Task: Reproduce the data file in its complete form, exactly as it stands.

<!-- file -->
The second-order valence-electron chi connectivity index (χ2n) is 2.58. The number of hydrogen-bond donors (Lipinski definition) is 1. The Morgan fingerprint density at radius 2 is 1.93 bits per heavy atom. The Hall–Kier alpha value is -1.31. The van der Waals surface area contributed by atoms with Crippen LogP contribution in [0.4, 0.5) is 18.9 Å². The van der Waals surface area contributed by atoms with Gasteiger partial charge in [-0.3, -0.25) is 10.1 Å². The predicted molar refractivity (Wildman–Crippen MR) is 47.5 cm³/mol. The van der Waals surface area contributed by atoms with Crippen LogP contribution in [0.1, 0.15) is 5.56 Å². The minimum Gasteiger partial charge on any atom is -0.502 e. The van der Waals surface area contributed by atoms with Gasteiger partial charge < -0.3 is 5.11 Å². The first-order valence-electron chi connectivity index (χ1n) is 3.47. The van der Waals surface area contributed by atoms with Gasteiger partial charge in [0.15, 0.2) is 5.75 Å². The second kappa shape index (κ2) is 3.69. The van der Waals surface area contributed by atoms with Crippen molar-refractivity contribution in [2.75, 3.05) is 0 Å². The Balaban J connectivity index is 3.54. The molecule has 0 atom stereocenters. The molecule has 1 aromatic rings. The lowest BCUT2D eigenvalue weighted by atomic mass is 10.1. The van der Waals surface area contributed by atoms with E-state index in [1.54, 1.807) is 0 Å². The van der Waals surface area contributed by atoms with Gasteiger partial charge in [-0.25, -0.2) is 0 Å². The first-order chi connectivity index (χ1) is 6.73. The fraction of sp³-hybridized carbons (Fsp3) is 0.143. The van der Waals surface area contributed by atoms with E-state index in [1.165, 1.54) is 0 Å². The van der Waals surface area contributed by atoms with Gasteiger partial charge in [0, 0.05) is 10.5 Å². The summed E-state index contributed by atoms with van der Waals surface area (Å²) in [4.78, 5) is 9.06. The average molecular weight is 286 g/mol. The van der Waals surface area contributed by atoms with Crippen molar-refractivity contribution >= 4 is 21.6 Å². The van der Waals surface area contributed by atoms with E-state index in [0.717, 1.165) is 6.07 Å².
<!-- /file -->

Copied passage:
The second-order valence-electron chi connectivity index (χ2n) is 2.58. The number of hydrogen-bond donors (Lipinski definition) is 1. The Morgan fingerprint density at radius 2 is 1.93 bits per heavy atom. The Hall–Kier alpha value is -1.31. The van der Waals surface area contributed by atoms with Crippen LogP contribution in [0.4, 0.5) is 18.9 Å². The van der Waals surface area contributed by atoms with Gasteiger partial charge in [-0.3, -0.25) is 10.1 Å². The predicted molar refractivity (Wildman–Crippen MR) is 47.5 cm³/mol. The van der Waals surface area contributed by atoms with Crippen LogP contribution in [0.1, 0.15) is 5.56 Å². The minimum Gasteiger partial charge on any atom is -0.502 e. The van der Waals surface area contributed by atoms with Gasteiger partial charge < -0.3 is 5.11 Å². The first-order valence-electron chi connectivity index (χ1n) is 3.47. The van der Waals surface area contributed by atoms with Gasteiger partial charge in [0.15, 0.2) is 5.75 Å². The second kappa shape index (κ2) is 3.69. The van der Waals surface area contributed by atoms with Crippen molar-refractivity contribution in [2.75, 3.05) is 0 Å². The Balaban J connectivity index is 3.54. The molecule has 0 atom stereocenters. The molecule has 1 aromatic rings. The lowest BCUT2D eigenvalue weighted by atomic mass is 10.1. The van der Waals surface area contributed by atoms with E-state index in [1.54, 1.807) is 0 Å². The van der Waals surface area contributed by atoms with Gasteiger partial charge in [-0.25, -0.2) is 0 Å². The first-order chi connectivity index (χ1) is 6.73. The fraction of sp³-hybridized carbons (Fsp3) is 0.143. The van der Waals surface area contributed by atoms with E-state index in [1.165, 1.54) is 0 Å². The van der Waals surface area contributed by atoms with Gasteiger partial charge in [0, 0.05) is 10.5 Å². The summed E-state index contributed by atoms with van der Waals surface area (Å²) in [4.78, 5) is 9.06. The average molecular weight is 286 g/mol. The van der Waals surface area contributed by atoms with Crippen molar-refractivity contribution >= 4 is 21.6 Å². The van der Waals surface area contributed by atoms with E-state index in [0.717, 1.165) is 6.07 Å².